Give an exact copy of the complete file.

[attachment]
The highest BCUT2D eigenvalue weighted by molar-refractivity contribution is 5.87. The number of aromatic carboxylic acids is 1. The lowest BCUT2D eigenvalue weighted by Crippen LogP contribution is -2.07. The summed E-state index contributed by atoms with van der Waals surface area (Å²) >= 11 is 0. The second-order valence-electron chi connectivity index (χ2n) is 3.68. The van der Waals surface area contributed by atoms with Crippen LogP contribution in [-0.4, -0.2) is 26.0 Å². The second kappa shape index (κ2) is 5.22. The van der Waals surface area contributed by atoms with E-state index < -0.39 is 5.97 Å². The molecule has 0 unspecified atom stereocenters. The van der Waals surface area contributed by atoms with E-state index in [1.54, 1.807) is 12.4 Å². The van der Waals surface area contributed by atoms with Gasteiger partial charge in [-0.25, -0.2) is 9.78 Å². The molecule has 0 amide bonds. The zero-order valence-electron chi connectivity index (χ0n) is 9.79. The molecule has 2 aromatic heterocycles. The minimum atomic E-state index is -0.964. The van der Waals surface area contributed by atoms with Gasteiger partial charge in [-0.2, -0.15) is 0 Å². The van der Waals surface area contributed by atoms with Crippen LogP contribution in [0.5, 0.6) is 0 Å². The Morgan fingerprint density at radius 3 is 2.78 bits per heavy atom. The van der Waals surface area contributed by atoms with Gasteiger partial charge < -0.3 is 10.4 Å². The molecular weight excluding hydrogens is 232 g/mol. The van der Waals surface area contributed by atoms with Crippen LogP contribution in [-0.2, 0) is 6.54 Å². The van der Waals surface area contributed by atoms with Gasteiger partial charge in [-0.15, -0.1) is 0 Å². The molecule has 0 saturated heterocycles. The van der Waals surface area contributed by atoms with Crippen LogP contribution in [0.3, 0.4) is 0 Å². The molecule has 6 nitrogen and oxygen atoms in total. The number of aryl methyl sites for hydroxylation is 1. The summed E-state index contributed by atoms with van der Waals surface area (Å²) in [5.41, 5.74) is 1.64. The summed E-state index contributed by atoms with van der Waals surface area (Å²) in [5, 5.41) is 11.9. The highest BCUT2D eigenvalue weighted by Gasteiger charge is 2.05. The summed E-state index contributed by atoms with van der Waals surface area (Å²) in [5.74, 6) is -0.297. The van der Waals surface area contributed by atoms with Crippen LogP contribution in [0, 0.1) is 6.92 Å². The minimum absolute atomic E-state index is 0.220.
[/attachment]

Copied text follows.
The highest BCUT2D eigenvalue weighted by molar-refractivity contribution is 5.87. The number of aromatic carboxylic acids is 1. The lowest BCUT2D eigenvalue weighted by Crippen LogP contribution is -2.07. The summed E-state index contributed by atoms with van der Waals surface area (Å²) >= 11 is 0. The second-order valence-electron chi connectivity index (χ2n) is 3.68. The van der Waals surface area contributed by atoms with Crippen LogP contribution in [-0.4, -0.2) is 26.0 Å². The second kappa shape index (κ2) is 5.22. The van der Waals surface area contributed by atoms with E-state index < -0.39 is 5.97 Å². The molecule has 0 unspecified atom stereocenters. The van der Waals surface area contributed by atoms with E-state index in [1.54, 1.807) is 12.4 Å². The van der Waals surface area contributed by atoms with Gasteiger partial charge in [-0.25, -0.2) is 9.78 Å². The molecule has 0 amide bonds. The zero-order valence-electron chi connectivity index (χ0n) is 9.79. The molecule has 2 aromatic heterocycles. The minimum atomic E-state index is -0.964. The van der Waals surface area contributed by atoms with Gasteiger partial charge in [-0.2, -0.15) is 0 Å². The van der Waals surface area contributed by atoms with Crippen LogP contribution in [0.5, 0.6) is 0 Å². The Morgan fingerprint density at radius 3 is 2.78 bits per heavy atom. The van der Waals surface area contributed by atoms with Gasteiger partial charge < -0.3 is 10.4 Å². The molecular weight excluding hydrogens is 232 g/mol. The van der Waals surface area contributed by atoms with Crippen LogP contribution in [-0.2, 0) is 6.54 Å². The van der Waals surface area contributed by atoms with Gasteiger partial charge in [-0.15, -0.1) is 0 Å². The molecule has 0 saturated heterocycles. The van der Waals surface area contributed by atoms with Crippen LogP contribution in [0.3, 0.4) is 0 Å². The molecule has 6 nitrogen and oxygen atoms in total. The number of aryl methyl sites for hydroxylation is 1. The summed E-state index contributed by atoms with van der Waals surface area (Å²) in [5.41, 5.74) is 1.64. The summed E-state index contributed by atoms with van der Waals surface area (Å²) in [5, 5.41) is 11.9. The highest BCUT2D eigenvalue weighted by Gasteiger charge is 2.05. The summed E-state index contributed by atoms with van der Waals surface area (Å²) in [5.74, 6) is -0.297. The van der Waals surface area contributed by atoms with Crippen LogP contribution in [0, 0.1) is 6.92 Å². The minimum absolute atomic E-state index is 0.220.